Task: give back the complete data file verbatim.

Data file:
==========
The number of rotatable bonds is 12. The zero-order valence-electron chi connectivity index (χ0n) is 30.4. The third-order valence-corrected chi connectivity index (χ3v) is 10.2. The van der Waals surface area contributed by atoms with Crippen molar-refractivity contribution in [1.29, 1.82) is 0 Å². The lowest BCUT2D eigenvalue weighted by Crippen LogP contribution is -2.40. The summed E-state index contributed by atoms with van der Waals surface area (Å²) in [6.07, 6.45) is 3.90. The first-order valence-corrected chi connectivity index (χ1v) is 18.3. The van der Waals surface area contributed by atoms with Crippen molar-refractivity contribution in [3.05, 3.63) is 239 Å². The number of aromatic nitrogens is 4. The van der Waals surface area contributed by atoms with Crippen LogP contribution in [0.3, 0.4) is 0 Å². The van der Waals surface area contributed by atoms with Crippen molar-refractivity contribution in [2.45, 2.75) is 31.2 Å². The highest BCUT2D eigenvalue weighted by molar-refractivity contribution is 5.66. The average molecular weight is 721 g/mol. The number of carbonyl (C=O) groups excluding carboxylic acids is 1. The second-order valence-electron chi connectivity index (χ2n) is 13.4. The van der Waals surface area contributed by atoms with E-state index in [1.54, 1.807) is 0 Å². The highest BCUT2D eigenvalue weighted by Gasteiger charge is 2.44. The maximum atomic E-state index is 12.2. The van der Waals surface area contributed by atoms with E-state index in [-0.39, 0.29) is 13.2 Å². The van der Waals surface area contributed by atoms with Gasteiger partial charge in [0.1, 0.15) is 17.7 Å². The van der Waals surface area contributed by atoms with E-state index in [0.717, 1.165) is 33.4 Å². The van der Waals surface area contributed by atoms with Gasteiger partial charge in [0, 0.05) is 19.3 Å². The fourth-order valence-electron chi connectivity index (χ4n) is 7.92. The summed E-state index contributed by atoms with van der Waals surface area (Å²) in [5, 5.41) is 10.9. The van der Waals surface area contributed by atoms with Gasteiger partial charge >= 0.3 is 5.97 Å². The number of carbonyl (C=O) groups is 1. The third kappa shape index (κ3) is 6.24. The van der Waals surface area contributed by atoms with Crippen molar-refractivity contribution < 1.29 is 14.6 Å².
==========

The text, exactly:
The number of rotatable bonds is 12. The zero-order valence-electron chi connectivity index (χ0n) is 30.4. The third-order valence-corrected chi connectivity index (χ3v) is 10.2. The van der Waals surface area contributed by atoms with Crippen molar-refractivity contribution in [1.29, 1.82) is 0 Å². The lowest BCUT2D eigenvalue weighted by Crippen LogP contribution is -2.40. The summed E-state index contributed by atoms with van der Waals surface area (Å²) in [6.07, 6.45) is 3.90. The first-order valence-corrected chi connectivity index (χ1v) is 18.3. The van der Waals surface area contributed by atoms with Crippen molar-refractivity contribution in [3.05, 3.63) is 239 Å². The number of aromatic nitrogens is 4. The van der Waals surface area contributed by atoms with Crippen LogP contribution in [0.3, 0.4) is 0 Å². The van der Waals surface area contributed by atoms with Crippen molar-refractivity contribution in [2.45, 2.75) is 31.2 Å². The highest BCUT2D eigenvalue weighted by molar-refractivity contribution is 5.66. The average molecular weight is 721 g/mol. The number of carbonyl (C=O) groups excluding carboxylic acids is 1. The second-order valence-electron chi connectivity index (χ2n) is 13.4. The van der Waals surface area contributed by atoms with E-state index in [1.54, 1.807) is 0 Å². The highest BCUT2D eigenvalue weighted by Gasteiger charge is 2.44. The maximum atomic E-state index is 12.2. The van der Waals surface area contributed by atoms with E-state index in [-0.39, 0.29) is 13.2 Å². The van der Waals surface area contributed by atoms with Gasteiger partial charge in [0.1, 0.15) is 17.7 Å². The van der Waals surface area contributed by atoms with E-state index in [0.717, 1.165) is 33.4 Å². The van der Waals surface area contributed by atoms with Gasteiger partial charge in [0, 0.05) is 19.3 Å². The fourth-order valence-electron chi connectivity index (χ4n) is 7.92. The summed E-state index contributed by atoms with van der Waals surface area (Å²) in [5, 5.41) is 10.9. The van der Waals surface area contributed by atoms with Gasteiger partial charge >= 0.3 is 5.97 Å². The number of carbonyl (C=O) groups is 1. The third kappa shape index (κ3) is 6.24. The van der Waals surface area contributed by atoms with Crippen molar-refractivity contribution < 1.29 is 14.6 Å².